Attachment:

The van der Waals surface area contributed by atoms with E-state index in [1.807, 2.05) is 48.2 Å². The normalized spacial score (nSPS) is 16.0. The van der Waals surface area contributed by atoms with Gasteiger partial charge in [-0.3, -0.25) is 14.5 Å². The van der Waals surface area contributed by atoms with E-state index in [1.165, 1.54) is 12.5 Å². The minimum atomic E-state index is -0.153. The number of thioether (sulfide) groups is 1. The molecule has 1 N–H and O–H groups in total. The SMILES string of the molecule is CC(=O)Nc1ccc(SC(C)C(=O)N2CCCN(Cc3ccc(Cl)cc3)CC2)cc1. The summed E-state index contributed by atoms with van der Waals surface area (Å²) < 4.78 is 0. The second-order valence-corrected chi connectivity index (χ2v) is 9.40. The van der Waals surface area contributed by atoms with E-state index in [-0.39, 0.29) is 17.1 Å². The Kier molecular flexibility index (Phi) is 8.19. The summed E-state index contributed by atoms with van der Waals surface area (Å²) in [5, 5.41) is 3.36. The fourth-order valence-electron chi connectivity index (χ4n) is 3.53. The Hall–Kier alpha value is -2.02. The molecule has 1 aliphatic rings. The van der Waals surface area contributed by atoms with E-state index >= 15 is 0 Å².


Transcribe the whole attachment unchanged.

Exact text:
The van der Waals surface area contributed by atoms with E-state index in [1.807, 2.05) is 48.2 Å². The normalized spacial score (nSPS) is 16.0. The van der Waals surface area contributed by atoms with Gasteiger partial charge in [-0.3, -0.25) is 14.5 Å². The van der Waals surface area contributed by atoms with E-state index in [1.165, 1.54) is 12.5 Å². The minimum atomic E-state index is -0.153. The number of thioether (sulfide) groups is 1. The molecule has 1 N–H and O–H groups in total. The SMILES string of the molecule is CC(=O)Nc1ccc(SC(C)C(=O)N2CCCN(Cc3ccc(Cl)cc3)CC2)cc1. The summed E-state index contributed by atoms with van der Waals surface area (Å²) < 4.78 is 0. The second-order valence-corrected chi connectivity index (χ2v) is 9.40. The van der Waals surface area contributed by atoms with E-state index in [-0.39, 0.29) is 17.1 Å². The Kier molecular flexibility index (Phi) is 8.19. The summed E-state index contributed by atoms with van der Waals surface area (Å²) in [5, 5.41) is 3.36. The fourth-order valence-electron chi connectivity index (χ4n) is 3.53. The Hall–Kier alpha value is -2.02. The molecule has 1 aliphatic rings. The van der Waals surface area contributed by atoms with E-state index >= 15 is 0 Å².